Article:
Smart Engagement Tactics For Financial Services Onboarding
A while back I opened a business checking account and something odd happened.
Upon opening the account, I was given a few brochures and was subscribed to a chain of emails with lots of general business tips and updates. Pretty standard.
Here’s the strange part: Not one piece of the onboarding material was personalized for me. Nor was it useful.
If you’re a small bank or fintech company, you have a unique opportunity. The onboarding process allows you to transform your new customers into advocates for your brand. But be warned: There is an extremely short window of time to make this happen.
The Power of Personalization
The good news is, your customers have already chosen you over the competition. The bad news? That doesn’t necessarily mean they’ll stay. To boost customer retention, you need to know two critical things about your customers.
First, you need to understand WHY your customers have chosen you. Second, you need to understand WHAT they’re hoping to accomplish with your product or service. This requires a deep understanding of your customer segments and personas.
It means moving from, “Hey everyone, here’s some generic small business information” to “Hey small business owner, here’s a set of information that’s specific to you and will help you use this product or service to accomplish your first year business goals.”
Which message would you pay attention to?
How to Stay Relevant To Your Customers
You can utilize this level of personalization not only in onboarding, but also throughout the customer lifecycle to create a more engaging experience. For example, if someone is writing a lot of checks, you can offer to help them set up online banking to monitor their balance. Then, you can show them how it automatically integrates with Quicken so they can better manage their finances.
This requires taking the time to look at your customer’s behavior and figure out what they’re trying do and ultimately accomplish.That extra time means you’ll be able to meet their expectations and help them reach their goals when you have a better understanding of how your services fit into their lives.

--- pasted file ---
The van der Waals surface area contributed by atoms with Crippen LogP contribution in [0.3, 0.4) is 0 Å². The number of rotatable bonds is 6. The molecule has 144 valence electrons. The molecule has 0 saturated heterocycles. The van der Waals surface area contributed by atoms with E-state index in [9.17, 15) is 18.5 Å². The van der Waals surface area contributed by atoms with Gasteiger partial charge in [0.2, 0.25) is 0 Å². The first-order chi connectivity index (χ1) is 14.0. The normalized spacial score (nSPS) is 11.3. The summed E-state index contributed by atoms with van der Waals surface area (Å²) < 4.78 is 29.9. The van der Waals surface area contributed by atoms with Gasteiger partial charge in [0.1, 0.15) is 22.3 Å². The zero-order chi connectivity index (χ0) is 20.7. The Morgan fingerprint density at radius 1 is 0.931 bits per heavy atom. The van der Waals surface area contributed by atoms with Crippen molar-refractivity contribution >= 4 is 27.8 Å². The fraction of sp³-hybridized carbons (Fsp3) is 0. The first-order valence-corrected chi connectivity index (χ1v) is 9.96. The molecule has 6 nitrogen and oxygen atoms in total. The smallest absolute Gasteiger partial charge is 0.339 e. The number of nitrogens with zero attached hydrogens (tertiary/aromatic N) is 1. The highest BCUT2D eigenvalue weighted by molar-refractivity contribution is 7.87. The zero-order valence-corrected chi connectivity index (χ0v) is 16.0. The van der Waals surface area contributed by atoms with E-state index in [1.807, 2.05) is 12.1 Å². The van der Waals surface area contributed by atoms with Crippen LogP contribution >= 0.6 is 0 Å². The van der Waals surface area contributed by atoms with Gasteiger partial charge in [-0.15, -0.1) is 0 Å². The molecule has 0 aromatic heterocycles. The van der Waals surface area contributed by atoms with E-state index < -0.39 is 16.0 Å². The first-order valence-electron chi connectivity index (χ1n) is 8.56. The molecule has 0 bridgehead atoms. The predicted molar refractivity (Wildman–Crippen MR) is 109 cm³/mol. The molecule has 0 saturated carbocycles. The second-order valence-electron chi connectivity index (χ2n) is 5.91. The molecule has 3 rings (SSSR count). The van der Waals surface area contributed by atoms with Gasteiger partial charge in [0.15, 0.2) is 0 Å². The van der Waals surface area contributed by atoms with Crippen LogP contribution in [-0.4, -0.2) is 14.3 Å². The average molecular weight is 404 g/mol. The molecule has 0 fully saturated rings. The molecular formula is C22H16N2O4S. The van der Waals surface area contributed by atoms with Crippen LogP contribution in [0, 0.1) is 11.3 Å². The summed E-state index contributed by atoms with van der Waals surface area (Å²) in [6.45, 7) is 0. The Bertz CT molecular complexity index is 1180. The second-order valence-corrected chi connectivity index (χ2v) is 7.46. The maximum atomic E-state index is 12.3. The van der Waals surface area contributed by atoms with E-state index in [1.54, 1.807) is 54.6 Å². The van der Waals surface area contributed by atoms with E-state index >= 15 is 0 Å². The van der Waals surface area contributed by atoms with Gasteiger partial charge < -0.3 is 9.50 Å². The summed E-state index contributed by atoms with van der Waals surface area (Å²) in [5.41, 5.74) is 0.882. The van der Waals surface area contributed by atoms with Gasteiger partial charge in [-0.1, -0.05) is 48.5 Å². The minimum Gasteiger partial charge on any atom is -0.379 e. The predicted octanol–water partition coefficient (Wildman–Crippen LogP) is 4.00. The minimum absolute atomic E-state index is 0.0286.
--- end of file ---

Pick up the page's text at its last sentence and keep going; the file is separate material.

Instead of a service provider and an institution that simply holds money, you’re establishing yourself as a trusted advisor and problem solver.
When You Lose Relevance, You Lose Permission
Engaging the customer can backfire if your attempts to engage stray too far from how and why the customer uses your services.
I continue to receive irrelevant small business emails from my bank. Why? The bank doesn’t know why I opened the account in the first place, and it shows in the marketing nonsense they’ve continued to send.
But if they knew, hypothetically speaking, that I opened the account because I have an investment property, they could notify me of changes in laws or other helpful info that’s relevant to my situation.
When relevance is lost, you lose the customer’s permission to engage.
It’s the Results You Help Deliver, Not the Services You Offer
If someone uses your micro-investing service to automatically invest their spare change, it’s not because they woke up one morning with a burning desire to use a micro investing service.
They want to save more money because their goal is to be financially independent.
Understanding the role your organization plays in the life of each of your customers is critical. From a tactical standpoint, it helps you figure out the best way to engage them. When you know what people want to achieve and what they expect from you, you can deliver the right message on the right channel at the right time.